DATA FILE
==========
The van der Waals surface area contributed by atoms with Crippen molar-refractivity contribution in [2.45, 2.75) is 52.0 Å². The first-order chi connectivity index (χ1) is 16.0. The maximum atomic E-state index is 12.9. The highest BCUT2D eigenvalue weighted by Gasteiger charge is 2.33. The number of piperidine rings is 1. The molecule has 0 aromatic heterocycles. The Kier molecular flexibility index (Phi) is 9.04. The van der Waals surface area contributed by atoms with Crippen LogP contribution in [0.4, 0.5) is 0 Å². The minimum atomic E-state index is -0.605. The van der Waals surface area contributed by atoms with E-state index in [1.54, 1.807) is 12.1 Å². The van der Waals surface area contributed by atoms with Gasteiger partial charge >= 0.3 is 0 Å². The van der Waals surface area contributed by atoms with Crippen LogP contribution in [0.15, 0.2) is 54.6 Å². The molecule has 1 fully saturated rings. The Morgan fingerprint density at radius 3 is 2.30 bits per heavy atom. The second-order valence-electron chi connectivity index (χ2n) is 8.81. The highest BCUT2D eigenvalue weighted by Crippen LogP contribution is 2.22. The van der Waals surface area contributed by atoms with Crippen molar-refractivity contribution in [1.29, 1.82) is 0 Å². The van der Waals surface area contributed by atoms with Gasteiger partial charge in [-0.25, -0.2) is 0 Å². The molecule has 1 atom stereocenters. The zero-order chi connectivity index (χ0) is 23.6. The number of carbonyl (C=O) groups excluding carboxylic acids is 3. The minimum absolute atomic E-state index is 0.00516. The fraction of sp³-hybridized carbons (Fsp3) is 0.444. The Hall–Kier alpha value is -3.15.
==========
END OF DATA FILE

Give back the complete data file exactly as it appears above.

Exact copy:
The van der Waals surface area contributed by atoms with Crippen molar-refractivity contribution in [2.45, 2.75) is 52.0 Å². The first-order chi connectivity index (χ1) is 16.0. The maximum atomic E-state index is 12.9. The highest BCUT2D eigenvalue weighted by Gasteiger charge is 2.33. The number of piperidine rings is 1. The molecule has 0 aromatic heterocycles. The Kier molecular flexibility index (Phi) is 9.04. The van der Waals surface area contributed by atoms with Crippen LogP contribution in [0.4, 0.5) is 0 Å². The minimum atomic E-state index is -0.605. The van der Waals surface area contributed by atoms with E-state index in [1.54, 1.807) is 12.1 Å². The van der Waals surface area contributed by atoms with Gasteiger partial charge >= 0.3 is 0 Å². The van der Waals surface area contributed by atoms with Crippen LogP contribution in [0.15, 0.2) is 54.6 Å². The molecule has 1 fully saturated rings. The Morgan fingerprint density at radius 3 is 2.30 bits per heavy atom. The second-order valence-electron chi connectivity index (χ2n) is 8.81. The highest BCUT2D eigenvalue weighted by Crippen LogP contribution is 2.22. The van der Waals surface area contributed by atoms with Crippen molar-refractivity contribution in [1.29, 1.82) is 0 Å². The van der Waals surface area contributed by atoms with Gasteiger partial charge in [-0.25, -0.2) is 0 Å². The molecule has 1 atom stereocenters. The zero-order chi connectivity index (χ0) is 23.6. The number of carbonyl (C=O) groups excluding carboxylic acids is 3. The minimum absolute atomic E-state index is 0.00516. The fraction of sp³-hybridized carbons (Fsp3) is 0.444. The Hall–Kier alpha value is -3.15.